“American as apple pie”—this phrase has been woven into the fabric of the United States’ culture, symbolizing wholesomeness, simplicity, and tradition. But how did this humble dessert become an icon of American identity? Let’s take a look.
Contrary to popular belief, apple pie isn’t originally an American creation. Its history traces back to Europe. The first recorded apple pie recipe was written in England in 1381. This medieval version was significantly different from today’s pies. It included ingredients like figs, raisins, pears, and saffron, and lacked a sugar sweetener.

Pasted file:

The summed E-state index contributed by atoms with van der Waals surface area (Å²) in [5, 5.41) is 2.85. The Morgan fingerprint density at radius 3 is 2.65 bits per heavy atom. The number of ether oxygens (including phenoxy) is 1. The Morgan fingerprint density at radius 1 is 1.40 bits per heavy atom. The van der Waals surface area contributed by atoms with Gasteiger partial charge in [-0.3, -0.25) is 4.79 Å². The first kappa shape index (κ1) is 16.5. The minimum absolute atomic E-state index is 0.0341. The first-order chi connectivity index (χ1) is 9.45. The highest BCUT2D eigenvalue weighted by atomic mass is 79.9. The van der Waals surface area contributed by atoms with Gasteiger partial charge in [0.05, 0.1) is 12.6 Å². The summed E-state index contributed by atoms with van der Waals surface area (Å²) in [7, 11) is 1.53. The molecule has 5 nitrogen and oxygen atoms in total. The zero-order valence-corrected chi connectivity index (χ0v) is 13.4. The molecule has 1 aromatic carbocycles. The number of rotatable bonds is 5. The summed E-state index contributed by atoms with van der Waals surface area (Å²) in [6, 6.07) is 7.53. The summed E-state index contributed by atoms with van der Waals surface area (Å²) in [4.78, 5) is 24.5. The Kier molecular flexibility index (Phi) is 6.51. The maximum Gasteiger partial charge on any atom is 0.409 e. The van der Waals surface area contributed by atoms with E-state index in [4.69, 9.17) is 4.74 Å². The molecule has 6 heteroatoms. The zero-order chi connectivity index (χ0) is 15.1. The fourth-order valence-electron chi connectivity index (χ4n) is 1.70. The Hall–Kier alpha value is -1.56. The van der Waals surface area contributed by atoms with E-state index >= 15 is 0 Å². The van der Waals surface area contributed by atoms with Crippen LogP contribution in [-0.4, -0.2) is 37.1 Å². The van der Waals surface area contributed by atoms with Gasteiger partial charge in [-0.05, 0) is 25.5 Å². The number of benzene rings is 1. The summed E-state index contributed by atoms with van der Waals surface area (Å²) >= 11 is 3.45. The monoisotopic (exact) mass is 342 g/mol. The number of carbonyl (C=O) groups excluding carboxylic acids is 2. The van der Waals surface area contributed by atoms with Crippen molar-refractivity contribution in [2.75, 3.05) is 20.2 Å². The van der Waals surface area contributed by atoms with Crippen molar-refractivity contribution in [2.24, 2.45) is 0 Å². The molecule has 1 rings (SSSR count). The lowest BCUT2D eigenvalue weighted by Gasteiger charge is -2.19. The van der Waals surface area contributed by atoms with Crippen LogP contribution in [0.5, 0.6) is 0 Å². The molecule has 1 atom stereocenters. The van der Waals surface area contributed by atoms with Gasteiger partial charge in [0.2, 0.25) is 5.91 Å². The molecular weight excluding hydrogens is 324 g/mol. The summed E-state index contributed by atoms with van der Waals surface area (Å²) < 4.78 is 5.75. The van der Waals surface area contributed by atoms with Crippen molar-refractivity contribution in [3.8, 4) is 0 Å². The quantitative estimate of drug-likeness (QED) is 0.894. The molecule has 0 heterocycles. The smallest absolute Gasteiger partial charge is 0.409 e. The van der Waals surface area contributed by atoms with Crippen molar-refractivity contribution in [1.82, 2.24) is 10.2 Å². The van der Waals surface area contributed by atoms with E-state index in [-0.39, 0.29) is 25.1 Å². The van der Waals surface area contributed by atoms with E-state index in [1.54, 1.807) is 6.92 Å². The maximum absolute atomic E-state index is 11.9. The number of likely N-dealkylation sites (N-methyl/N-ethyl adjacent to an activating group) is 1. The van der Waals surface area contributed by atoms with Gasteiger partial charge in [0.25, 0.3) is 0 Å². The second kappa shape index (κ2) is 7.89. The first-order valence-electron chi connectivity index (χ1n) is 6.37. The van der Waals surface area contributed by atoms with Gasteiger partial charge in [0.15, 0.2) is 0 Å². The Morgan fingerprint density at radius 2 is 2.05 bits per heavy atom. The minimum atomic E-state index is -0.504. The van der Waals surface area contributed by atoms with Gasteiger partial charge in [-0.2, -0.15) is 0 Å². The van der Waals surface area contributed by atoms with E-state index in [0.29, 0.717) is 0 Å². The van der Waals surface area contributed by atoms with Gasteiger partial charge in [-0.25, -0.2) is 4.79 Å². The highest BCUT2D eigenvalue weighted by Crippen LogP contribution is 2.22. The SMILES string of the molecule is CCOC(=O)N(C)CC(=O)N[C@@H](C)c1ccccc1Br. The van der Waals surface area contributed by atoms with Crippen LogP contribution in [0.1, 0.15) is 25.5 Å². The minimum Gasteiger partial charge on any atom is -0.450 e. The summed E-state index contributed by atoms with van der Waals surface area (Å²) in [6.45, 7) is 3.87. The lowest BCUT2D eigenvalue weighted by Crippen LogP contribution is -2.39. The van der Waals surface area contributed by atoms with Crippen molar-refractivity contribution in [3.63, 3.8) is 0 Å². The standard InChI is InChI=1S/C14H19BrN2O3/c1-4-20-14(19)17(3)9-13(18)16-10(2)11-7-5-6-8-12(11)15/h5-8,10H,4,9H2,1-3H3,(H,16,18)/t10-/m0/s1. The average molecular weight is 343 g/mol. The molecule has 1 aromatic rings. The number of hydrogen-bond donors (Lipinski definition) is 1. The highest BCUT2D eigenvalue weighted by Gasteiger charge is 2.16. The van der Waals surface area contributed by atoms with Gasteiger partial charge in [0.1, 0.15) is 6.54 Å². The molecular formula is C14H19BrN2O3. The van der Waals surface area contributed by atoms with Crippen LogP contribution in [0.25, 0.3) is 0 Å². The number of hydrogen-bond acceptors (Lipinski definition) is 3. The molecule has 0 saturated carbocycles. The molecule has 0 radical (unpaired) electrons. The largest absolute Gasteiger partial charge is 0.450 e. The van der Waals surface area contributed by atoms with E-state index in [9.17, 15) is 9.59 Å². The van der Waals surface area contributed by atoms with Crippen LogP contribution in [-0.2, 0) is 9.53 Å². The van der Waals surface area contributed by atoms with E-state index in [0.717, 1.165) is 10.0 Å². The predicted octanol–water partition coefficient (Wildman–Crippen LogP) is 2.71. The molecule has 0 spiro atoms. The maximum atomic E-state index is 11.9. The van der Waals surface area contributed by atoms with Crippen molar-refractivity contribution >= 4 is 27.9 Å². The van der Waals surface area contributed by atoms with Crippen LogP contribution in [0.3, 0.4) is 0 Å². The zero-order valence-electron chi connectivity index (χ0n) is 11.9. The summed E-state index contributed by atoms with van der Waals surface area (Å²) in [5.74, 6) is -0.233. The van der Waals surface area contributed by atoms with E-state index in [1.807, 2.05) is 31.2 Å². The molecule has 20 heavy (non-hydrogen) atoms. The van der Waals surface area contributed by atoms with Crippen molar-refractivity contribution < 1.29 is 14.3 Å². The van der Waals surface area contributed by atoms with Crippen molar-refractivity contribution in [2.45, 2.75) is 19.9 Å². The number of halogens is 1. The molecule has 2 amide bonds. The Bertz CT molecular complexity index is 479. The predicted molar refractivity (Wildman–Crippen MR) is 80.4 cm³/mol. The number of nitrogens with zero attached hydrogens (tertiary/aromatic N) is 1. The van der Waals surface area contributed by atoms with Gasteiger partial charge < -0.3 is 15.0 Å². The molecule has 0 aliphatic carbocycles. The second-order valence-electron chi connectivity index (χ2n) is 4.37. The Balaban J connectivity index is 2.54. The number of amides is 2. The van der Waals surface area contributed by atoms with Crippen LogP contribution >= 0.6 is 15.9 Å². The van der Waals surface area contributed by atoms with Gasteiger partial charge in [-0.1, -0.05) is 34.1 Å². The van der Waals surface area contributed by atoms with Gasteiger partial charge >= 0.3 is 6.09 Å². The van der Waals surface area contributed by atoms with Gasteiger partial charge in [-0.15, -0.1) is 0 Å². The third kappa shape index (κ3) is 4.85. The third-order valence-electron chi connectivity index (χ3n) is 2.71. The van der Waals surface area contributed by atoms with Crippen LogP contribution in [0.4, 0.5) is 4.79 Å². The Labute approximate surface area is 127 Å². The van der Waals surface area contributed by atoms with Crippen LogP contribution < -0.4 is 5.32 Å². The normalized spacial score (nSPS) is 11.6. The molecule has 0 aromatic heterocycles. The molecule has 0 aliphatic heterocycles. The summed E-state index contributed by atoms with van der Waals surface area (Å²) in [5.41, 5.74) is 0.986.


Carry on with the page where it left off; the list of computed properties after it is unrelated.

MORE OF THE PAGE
Apples, the core ingredient of the pie, are also not native to America. They were brought over by European colonists in the 17th century. But as apple cultivation flourished, so did the popularity of apple pie. By the 18th century, recipes began to resemble the modern apple pie.
Symbolism in American Culture
By the 19th and 20th centuries, apple pie became associated with home, comfort, and national pride. During World War II, the phrase “as American as apple pie” was popularized when soldiers often answered “for mom and apple pie” when asked why they were going to war. This cemented the dessert’s status as a symbol of America. So there you have it!